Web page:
Knowing When to Outsource

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Running a small business is a lot of work, especially if it is a one man job. Somewhere between playing CEO, secretary, technical support, CFO, lead marketer, copy-writer, and office funny guy, you are bound to run into something you either don’t know how to do, or something that someone else can do much more…

Running a small business is a lot of work, especially if it is a one man job. Somewhere between playing CEO, secretary, technical support, CFO, lead marketer, copy-writer, and office funny guy, you are bound to run into something you either don’t know how to do, or something that someone else can do much more efficiently. When that happens, it’s a good time to look into outsourcing the work.

Knowing when to outsource work

I love running my websites. It’s an excellent creative outlet, I’m constantly learning something new, and I’ve met dozens of great people. As a nice bonus I’ve been able to turn my websites into a business and make a few bucks along the way. But I haven’t had all the answers and I haven’t been able to do it alone.

Realize you can’t do it all. When I started this website a little over 2 years ago, I had no clue how to run a website, create graphics, design a website, manipulate databases, etc. I struggled to try and do it all. For the first year I had an ugly site, struggled to write articles, network, and learn everything else that goes along with running a site. It wasn’t until I got in with a great network of other bloggers that I learned it’s OK to ask questions and rely on other people for help.

Recognize your strengths and weaknesses. In the early days of running my business pretty much everything was a weakness as I struggled to learn everything I could about running a website. As I continued to build my sites I began to learn which areas I was strong in and in which areas I needed help. Now that I have a good understanding of my strengths and weaknesses, I don’t hesitate to go calling on help – even if that means opening the checkbook.

Don’t focus on the cost, focus on value. If you’ve read my site for awhile you know how much I love saving money. I love finding deals, making money, etc. It’s a part of who I am. But I let that distract me in the early days of running my websites and I focused on how much money I could save if I just did it myself. I was often able to get things done, but it usually took longer and the results were often lacking. The cost in terms of hours spent, frustration, and lower quality job made me realize that the better value would be to outsource some tasks. Less frustration, quicker turn around, and higher quality results are worth spending money on.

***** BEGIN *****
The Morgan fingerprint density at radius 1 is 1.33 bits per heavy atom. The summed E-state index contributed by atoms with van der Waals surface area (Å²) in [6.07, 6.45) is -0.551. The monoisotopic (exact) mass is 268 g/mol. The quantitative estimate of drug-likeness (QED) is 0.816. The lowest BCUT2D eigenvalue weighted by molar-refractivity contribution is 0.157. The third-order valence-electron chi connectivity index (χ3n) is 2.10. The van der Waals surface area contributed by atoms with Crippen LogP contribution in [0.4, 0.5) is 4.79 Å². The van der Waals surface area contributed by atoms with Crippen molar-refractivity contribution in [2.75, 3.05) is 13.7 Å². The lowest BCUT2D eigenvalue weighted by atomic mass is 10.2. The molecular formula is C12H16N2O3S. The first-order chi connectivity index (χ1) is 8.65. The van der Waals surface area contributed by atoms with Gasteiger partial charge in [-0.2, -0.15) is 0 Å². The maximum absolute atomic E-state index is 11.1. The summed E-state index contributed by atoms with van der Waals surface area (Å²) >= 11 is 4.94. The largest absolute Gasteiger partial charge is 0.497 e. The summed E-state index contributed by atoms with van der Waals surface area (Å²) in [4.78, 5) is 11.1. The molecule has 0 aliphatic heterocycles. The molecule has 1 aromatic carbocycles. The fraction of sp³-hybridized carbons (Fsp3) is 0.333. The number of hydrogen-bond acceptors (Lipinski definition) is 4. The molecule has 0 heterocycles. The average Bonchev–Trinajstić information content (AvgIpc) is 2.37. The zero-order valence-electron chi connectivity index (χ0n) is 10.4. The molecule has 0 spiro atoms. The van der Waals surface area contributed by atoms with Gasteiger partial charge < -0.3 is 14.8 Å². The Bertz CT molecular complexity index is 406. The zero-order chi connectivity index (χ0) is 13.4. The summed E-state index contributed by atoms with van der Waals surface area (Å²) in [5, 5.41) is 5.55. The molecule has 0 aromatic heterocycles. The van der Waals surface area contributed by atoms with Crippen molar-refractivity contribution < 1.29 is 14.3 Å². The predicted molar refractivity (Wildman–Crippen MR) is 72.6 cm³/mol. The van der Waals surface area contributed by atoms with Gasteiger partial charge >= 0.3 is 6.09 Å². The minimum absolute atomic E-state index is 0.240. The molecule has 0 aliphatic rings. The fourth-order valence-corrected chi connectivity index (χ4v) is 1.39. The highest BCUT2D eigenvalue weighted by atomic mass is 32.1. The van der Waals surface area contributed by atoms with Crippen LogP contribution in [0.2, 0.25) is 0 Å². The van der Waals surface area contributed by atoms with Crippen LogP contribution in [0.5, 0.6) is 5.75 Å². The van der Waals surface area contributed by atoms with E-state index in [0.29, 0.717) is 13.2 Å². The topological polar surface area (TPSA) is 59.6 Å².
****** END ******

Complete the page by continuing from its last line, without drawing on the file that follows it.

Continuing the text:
Reinvest in your business. My websites first started as a hobby and I was reluctant to put too much money into something that was generating a positive return. After I began making money from my websites, I decided that the only way to take my sites to the next level was by reinvesting some of my income. And learning to outsource tasks to someone more efficient than me was the first step. Reinvesting in my business was the second best business decision I ever made. The best was starting my business.

Now I prefer to outsource when possible

It took me a long time to realize I can’t do it all and it took me even longer to realize that the solution is often to outsource work. Now I try to play to my strengths and outsource in areas where I am weak. You may find it also makes sense to outsource mundane or repetitious tasks, or tasks where a professional is clearly needed.

Here are some examples of when I have recently outsourced work for my business:

Taxes. I understand the basic concepts of self-employed retirement accounts, and I have a solo 401k. I also understand deductions, expenses, income, etc. But when you put it all together, throw in business and tax planning, add personal taxes, and place a deadline on it, things get more complicated. Instead of struggling through the tax codes, I determined it was in my best interest (and sanity) to hire an accountant to do my business and personal taxes.